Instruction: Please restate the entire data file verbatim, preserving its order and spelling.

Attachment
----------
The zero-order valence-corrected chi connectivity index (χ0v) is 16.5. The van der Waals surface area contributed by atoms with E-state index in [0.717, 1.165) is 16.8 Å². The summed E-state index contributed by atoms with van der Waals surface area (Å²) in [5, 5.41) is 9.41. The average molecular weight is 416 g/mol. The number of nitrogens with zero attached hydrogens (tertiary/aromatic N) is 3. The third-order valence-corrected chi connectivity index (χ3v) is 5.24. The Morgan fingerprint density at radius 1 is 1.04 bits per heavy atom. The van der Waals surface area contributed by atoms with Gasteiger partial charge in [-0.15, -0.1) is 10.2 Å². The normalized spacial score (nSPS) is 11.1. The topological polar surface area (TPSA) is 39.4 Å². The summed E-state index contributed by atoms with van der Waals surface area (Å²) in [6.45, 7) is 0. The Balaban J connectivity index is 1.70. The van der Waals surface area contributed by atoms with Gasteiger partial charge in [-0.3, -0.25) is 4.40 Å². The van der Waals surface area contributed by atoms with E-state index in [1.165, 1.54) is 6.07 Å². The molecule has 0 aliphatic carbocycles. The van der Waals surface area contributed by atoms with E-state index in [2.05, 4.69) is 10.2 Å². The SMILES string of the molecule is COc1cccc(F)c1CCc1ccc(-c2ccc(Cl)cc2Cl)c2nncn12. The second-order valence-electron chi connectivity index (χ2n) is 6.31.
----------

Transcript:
The zero-order valence-corrected chi connectivity index (χ0v) is 16.5. The van der Waals surface area contributed by atoms with E-state index in [0.717, 1.165) is 16.8 Å². The summed E-state index contributed by atoms with van der Waals surface area (Å²) in [5, 5.41) is 9.41. The average molecular weight is 416 g/mol. The number of nitrogens with zero attached hydrogens (tertiary/aromatic N) is 3. The third-order valence-corrected chi connectivity index (χ3v) is 5.24. The Morgan fingerprint density at radius 1 is 1.04 bits per heavy atom. The van der Waals surface area contributed by atoms with Gasteiger partial charge in [-0.15, -0.1) is 10.2 Å². The normalized spacial score (nSPS) is 11.1. The topological polar surface area (TPSA) is 39.4 Å². The summed E-state index contributed by atoms with van der Waals surface area (Å²) in [6.45, 7) is 0. The Balaban J connectivity index is 1.70. The van der Waals surface area contributed by atoms with Gasteiger partial charge in [-0.3, -0.25) is 4.40 Å². The van der Waals surface area contributed by atoms with E-state index in [1.165, 1.54) is 6.07 Å². The molecule has 0 aliphatic carbocycles. The van der Waals surface area contributed by atoms with E-state index in [2.05, 4.69) is 10.2 Å². The SMILES string of the molecule is COc1cccc(F)c1CCc1ccc(-c2ccc(Cl)cc2Cl)c2nncn12. The second-order valence-electron chi connectivity index (χ2n) is 6.31.